– The roofing permits you to put the drop about 8″ away from a construction (meaning there’s a 8″ gap between the drop and other construction). If you want to reduce that gap, you are going to need to resize the roofing.

18 — 2×2 @ 8 feet long
44 — 5 1/2″ wide cedar fence pickets
1 — 2×4 @ 8 feet or stud length
4 — 1×3 @ 8 feet long
8 — 1×4 @ 8 feet long
1 — 1/2″ roofing plywood panel, full 4×8 sheet
30 square feet of roofing shingles
Roofing nails or adhesive
Heavy duty gate hinges
Handles
Lock or Catch

Please read through the whole program and all comments before starting this project. It’s likewise advisable to assess the Getting Started Department. Take all necessary steps to build safely and smartly. Work on a clean level surface, free of debris or imperfections. Always utilize straight boards. Check for square after every step. Always predrill holes before attaching with screws. Use paste with finish nails to get a stronger grip. Wipe excess adhesive off bare hardwood for stained jobs, as dried paste won’t take stain. Be safe, have fun, and request help if you want it. Very good luck!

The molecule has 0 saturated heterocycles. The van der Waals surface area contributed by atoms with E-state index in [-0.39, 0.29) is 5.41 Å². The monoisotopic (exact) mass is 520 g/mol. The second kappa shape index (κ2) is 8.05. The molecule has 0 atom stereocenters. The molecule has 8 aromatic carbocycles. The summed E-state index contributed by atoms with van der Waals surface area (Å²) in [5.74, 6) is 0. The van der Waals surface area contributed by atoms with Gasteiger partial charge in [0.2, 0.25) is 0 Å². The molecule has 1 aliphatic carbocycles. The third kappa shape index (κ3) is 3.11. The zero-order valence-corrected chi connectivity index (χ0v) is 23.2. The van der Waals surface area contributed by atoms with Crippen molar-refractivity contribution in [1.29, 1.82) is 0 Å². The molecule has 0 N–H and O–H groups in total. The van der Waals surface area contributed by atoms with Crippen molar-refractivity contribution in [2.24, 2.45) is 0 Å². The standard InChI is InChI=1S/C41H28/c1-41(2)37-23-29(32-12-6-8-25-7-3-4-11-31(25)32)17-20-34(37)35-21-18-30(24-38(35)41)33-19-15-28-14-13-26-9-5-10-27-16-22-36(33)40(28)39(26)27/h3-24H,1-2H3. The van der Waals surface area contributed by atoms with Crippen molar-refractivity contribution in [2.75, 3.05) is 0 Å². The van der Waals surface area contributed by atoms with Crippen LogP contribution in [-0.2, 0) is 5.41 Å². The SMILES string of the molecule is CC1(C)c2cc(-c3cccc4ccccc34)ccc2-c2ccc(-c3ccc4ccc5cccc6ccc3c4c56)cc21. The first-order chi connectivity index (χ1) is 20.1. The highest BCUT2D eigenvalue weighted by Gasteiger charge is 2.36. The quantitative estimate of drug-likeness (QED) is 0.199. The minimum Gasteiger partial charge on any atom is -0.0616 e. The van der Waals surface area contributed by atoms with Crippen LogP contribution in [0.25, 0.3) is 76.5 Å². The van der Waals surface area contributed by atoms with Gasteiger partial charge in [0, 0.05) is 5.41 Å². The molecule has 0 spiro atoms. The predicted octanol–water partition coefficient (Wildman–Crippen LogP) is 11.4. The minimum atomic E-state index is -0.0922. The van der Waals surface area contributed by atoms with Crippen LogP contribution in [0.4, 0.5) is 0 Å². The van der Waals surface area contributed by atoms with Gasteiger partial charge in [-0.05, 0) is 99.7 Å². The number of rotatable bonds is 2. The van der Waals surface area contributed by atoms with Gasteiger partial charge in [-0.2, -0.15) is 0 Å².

Dimensions are shown above.

BACK WALL
2 — 2×2 @ 66 1/2″
5 — 2×2 @ 77″
16 — 5 1/2″ wide x 1/2″ thick fence pickets 66 1/2″
long

SIDE WALLS
2 — 2×2 @ 35 1/2″
2 — 2×2 @ 77 1/2″ (highest point, top end trimming at 15
levels off square)
2 — 2×2 @ 72 5/8″ (longest point, top end trimming at 15
levels off square)
2 — 2×2 @ 67 1/2″ (shortest point, top finish cut at

15 degrees off square)
2 — 2×2 @ 36 7/8″ (long point to brief point, both
ends cut at 15 degrees off square, parallel to each
additional)
32 — 5 1/2″ wide x 1/2″ thick fence pickets 35 1/2″
long
2 — 1×3 @ 80 1/2″
2 — 1×3 @ 70 1/4″ (brief tip measurement, top
edge beveled at 15 degrees off square)

FRONT HEADER
1 — 2×4 @ 66 1/2″

ROOF
2 — 1×4 @ 83″
2 — 1×4 @ 46 1/2″
5 — 2×2 @ 46 1/2″
1 — 1/2″ thick roofing plywood @ 83″ x 48″

DOORS*
4 — 1×4 @ 60″
4 — 1×4 @ 33″
2 — 1×4 @ 26″
12 — 5 1/2″ wide x 1/2″ thick fence pickets @ 67″

You might wish to construct doors slightly shorter to enable easier opening and final – recommended to construct doors to fit opening.

Frame you your spine walls. You are able to use the Kreg Jig or 2 1/2″ screws here.

Beginning at the bottom and working upward, attach the cedar fence pickets, overlapping 1/2″ as you move up. Screw or nail and paste on.

Frame side partitions as shown in diagram as you did the back wall. You will need two side walls.